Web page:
1. Arrange students into groups. Each group needs at least ONE person who has a mobile device.
2. If their phone camera doesn't automatically detect and decode QR codes, ask students to
4. Cut them out and place them around your class / school.
1. Give each group a clipboard and a piece of paper so they can write down the decoded questions and their answers to them.
2. Explain to the students that the codes are hidden around the school. Each team will get ONE point for each question they correctly decode and copy down onto their sheet, and a further TWO points if they can then provide the correct answer and write this down underneath the question.
3. Away they go! The winner is the first team to return with the most correct answers in the time available. This could be within a lesson, or during a lunchbreak, or even over several days!
4. A detailed case study in how to set up a successful QR Scavenger Hunt using this tool can be found here.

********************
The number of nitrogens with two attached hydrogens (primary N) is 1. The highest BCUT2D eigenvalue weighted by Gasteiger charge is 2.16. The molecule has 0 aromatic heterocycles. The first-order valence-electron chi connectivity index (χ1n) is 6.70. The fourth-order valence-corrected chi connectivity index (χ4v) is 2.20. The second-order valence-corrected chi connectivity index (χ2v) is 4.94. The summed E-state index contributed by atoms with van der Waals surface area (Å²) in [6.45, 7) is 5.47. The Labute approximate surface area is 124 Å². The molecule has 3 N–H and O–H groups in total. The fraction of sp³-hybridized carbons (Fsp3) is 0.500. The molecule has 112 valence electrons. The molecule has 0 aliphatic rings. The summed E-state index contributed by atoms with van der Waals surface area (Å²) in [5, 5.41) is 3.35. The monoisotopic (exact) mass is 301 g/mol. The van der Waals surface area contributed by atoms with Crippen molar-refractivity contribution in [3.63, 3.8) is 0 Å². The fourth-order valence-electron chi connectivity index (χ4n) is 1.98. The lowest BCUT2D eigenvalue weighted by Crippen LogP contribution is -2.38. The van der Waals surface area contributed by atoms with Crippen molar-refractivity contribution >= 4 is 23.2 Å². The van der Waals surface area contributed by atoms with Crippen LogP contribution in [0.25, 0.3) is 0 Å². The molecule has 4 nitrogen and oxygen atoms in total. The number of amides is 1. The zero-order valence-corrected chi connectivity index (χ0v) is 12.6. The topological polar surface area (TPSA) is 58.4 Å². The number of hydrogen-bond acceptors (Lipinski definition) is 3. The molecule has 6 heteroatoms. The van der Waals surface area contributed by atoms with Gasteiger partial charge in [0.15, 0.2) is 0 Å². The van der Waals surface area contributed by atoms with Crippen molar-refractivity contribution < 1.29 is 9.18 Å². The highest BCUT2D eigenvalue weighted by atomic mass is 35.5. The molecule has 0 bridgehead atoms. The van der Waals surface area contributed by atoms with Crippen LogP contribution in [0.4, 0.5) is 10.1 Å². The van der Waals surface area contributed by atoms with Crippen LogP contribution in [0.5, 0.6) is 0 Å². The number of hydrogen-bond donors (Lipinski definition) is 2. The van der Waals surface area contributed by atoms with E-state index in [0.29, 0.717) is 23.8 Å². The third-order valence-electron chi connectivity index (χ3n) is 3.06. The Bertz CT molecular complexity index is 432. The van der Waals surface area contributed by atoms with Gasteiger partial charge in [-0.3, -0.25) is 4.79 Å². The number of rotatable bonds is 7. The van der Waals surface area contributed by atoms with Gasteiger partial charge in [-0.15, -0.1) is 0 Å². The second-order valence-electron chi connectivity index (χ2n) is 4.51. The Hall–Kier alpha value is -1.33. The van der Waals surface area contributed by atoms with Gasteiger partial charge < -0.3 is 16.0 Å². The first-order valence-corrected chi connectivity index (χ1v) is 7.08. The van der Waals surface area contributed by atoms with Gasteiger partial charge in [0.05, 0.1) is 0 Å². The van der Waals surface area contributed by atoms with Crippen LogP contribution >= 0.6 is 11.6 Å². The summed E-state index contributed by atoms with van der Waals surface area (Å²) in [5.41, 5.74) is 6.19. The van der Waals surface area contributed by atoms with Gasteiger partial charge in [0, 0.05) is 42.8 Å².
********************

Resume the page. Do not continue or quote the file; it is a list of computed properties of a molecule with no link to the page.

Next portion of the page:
|1. https://drjkmulloyschooloutdoorclassroom.weebly.com/||Weebly website that has pictures along with the details.||2. Baby Joe Pye Weed||‘Eupatorium maculatum’ - Reaching only 1 meter tall. Fuzzy, deep purplish-red flowers top tall stems all summer. Wonderful fragrance. Exposure: sun to part sun. Bloom time: summer to fall. Use an all purpose fertilizer in early spring before new growth has begun. Named after a legendary indigenous healer who used a decoction of the plant to cure typhus fever in colonial America. Also called ‘Gravel root’. Roots and rhizomes were used as a healing tonic, to relieve constipation, washing wounds and as a diuretic. Not to be used during pregnancy. Flowers and seeds were used to make pink or red dye for textiles. Attracts butterflies with sweet nectar. Fall care: Plants die back to the ground and can be cut. When the centre dies out it is time to divide the plant.||3. Pink Moss Phlox||’Phlox subulata’ - An evergreen mound-forming plant with stiff mid-green leaves. Masses of star-shaped pinkish-red flowers bloom in early spring. Full sun. Use an all-purpose fertilizer in early spring. Needle shaped leaves. The odor given off by the plant is mistaken for that of marijuana. The plant was used internally for rheumatism. The roots are great for aches and colds. Roots were pounded out and rubbed all over the entire body. It was used to treat babies stomachaches. The whole plant was used to treat anemic babies. Roots were used to treat diarrhea, entire plant to treat the stomach. Leaves were used to treat boils, some of the roots were also used as an eyewash by various indigenous tribes. Leaves and flowers were pounded and used as a body wash as a stimulant. The leaves were also used as a tea to treat eczema.||4. Low Goldenrod||’Solidago missouriensis’ - Low compact growing with sprays of small golden flowers in midsummer, creating a meadow effect when planted in masses. Full to part sun. Use an all purpose fertilizer in early spring before new growth has begun. Traditionally it was used as medicine, a dye plant and beverage tea. Careful identification is essential as look alikes are deadly toxic such as ragwort and groundsel which cause damage to the liver. It has been used as a wash or poultice to treat wounds, burns, open sores, cuts, oral thrush, tooth ache. Internally it was used to treat diarrhea and urinary tract infections. The blooms were used to dye textiles.Goldenrod flowers attract lots of pollinators such as bees and butterflies, so they form seed after flowering. If you wish to restrict reseeding in your garden, deadhead the flowers before they go to seed. Sometimes plants look rather worn after the rigors of the growing season and the garden would benefit if you cut them back to ground level at the end of the growing season. Depending on the architecture of individual goldenrod cultivars, you may or may not wish to cut them back for the winter. Some goldenrods have an attractive presence in the garden as the stalks dry, and if you enjoy feeding wildlife, their seeds furnish food to songbirds. Prune any remaining old growth in late winter before new growth emerges for the spring.Goldenrod flowers attract lots of pollinators such as bees and butterflies, so they form seed after flowering. If you wish to restrict reseeding in your garden, deadhead the flowers before they go to seed. Sometimes plants look rather worn after the rigors of the growing season and the garden would benefit if you cut them back to ground level at the end of the growing season. Depending on the architecture of individual goldenrod cultivars, you may or may not wish to cut them back for the winter. Some goldenrods have an attractive presence in the garden as the stalks dry, and if you enjoy feeding wildlife, their seeds furnish food to songbirds. Prune any remaining old growth in late winter before new growth emerges for the spring. You can leave them to go to seed and prune in late winter before new growth has begun.||5. Purple Coneflower||’Echinacea purpurea’ - Bold summer blooming perennial with striking purple-rose coloured ray flowers, surrounding a large brown cone. Attracts butterflies. Full sun. Feed in early spring with an all purpose fertilizer before new growth has begun. Indigenous uses included treatment for snakebite, anthrax, pain relief, headaches, a general analgesic and upper respiratory tract infections, sore throat and candida. The leaves are what is largely used. Cut down the plant to soil level after they stop blooming and wither or after a frost or leave the seed heads to overwinter and promote self seeding. Divide the plants into clumps every 3 to 4 years in spring or autumn.||6. Lilac||'Syringa spp’ - part of the olive family, Originally from Europe. The flowers are edible and have some medicinal qualities helps purge worms, an astringent, anti-fungal, eases anxiety, treats skin problems. There are medicinal benefits from the leaves and fruit. Care: prune after flowering.||7. Kinnikinnick||’Aretostaphylos uva - urst’ - Low growing evergreen perennial with a spreading habit. Glossy dark green foliage is highlighted by small pinkish flowers in late spring. Sun to part shade. Also known as Bearberry. The berries are edible both raw and cooked and have a tasteless and dry flavour. Leaves were used as diuretics, wound healing and as a local anti-inflammatory for skin and mucous membranes. Other uses: leaves were smoked, used in the tanning in leather or making dyes.||8. Meadow Blazing Star||’Liatris ligulistylis’ - A butterfly magnet! Crimson coloured buds open to rosy-purple, round blooms on tall stems. Requires little care and is native to the prairies. Full sun. Use an all purpose fertilizer in early spring. Requires acidic soil. Used as a diuretic expectorant, and stimulant, and to treat backache and colic.||9. Terra Cotta Yarrow||'Achillea millefolium' - Flat-topped flower clusters of salmon-peach, terra cotta and pale yellow-r=orange appear all summer. Feathery foliage makes a great backdrop. Attracts butterflies. Exposure: Full sun. Bloom time: Summer.Indigenous uses - externally to stop bleeding, internally raises body temperature and induces sweating, used as a decongestant, to treat skin conditions such as eczema and as an anti-inflammatory. Also used to treat high blood pressure, bladder infections and hemorrhoids. Fall care: Can be left standing and cut back in spring, will go to seed, to prolong blooming deadheading is encouraged.||10. Silver Mound Artemisia||'Artemisia schmidtiana' - Low growing compact perennial that has soft ferny silvery grey foliage and small yellow flowers. Exposure: Full sun. Cut back plants in fall. Also known as Mugwort or Wormwood and has bug repelling qualities. Indigenous uses included bundling dry leaves for use as smudge sticks. It was used internally to rid the body of worms and parasites. Some species have anti-malarial properties. Fall care: Cut back the plants in the fall.||11. Alpine Strawberry||''Fragaria vesca' A self propagating plant via seeds and runners. Exposure: Full sun to part shade. Used as food - raw, cooked and dried and medicinally as a blood purifier. The leaves, roots and berries were used for various medicinal purposes. The leaves were used on burns and sores after chewing. Roots were chewed to clean the teeth and reduce gum disease. Roots were used in tea for urinary problems, diarrhea and stomach problems. The berries were consumed to help with tuberculosis, arthritis, scurvy and rheumatism. The plant also acted to draw wildlife closer for hunting purposes. Fall care: They do not need to be cut back. To propagate, cut the runners and re-plant.||12. Honeysuckle||'Lonicera Japonica'-Flowers, back and leaves have been used medicinally. Leaves were used to wash sores, raw pounded root was applied to swellings. Strong antibacterial and antibacterial properties, used to treat fever. Also as a tonic for the heart, lowering blood pressure. Fruits are somewhat poisonous. Some varieties (the stems or vines) are mildly toxic to animals and small children. Fall care: prune vine lightly at any time, leave major pruning for mid winter.||13. Trembling Aspen||'Populus tremuloides' Spreads by both seeds and root sprouts. Leaves, bark and buds were traditionally used for fever, pain relief and as a diuretic. The resin has been used as a salve and wash for sores etc. Tea from the inner bark helped with stomach pain, colds and worms. Benefits from regular pruning in late winter.||14. Chocolate Mint||‘Mentha piperita’ Exposore: Partially shady or sunny. Likes slightly acidic soil. Fertilize once in spring. Harvest the mint prior to flowering. Leave 1 inch of growth. This plant spreads quickly. Aids with respiratory disorders, an anti-inflamatory, helps with headaches, eases stomach issues, boost immunity, anti-viral, pest repellent. Fall care: leaves will die and can be trimmed back or left.||15. Wooly Thyme||'Thymus pseudolanuginosus' Exposure: Full sun. Hairy leaves cover the creeping stems and are highlighted by light pink flowers in midsummer. Feed in early spring with an all purpose fertilizer before new growth has begun. Antibacterial, antiseptic, used for upper respiratory issues, antifungal. Care: Divide every two to three years. Can be trimmed at any time.|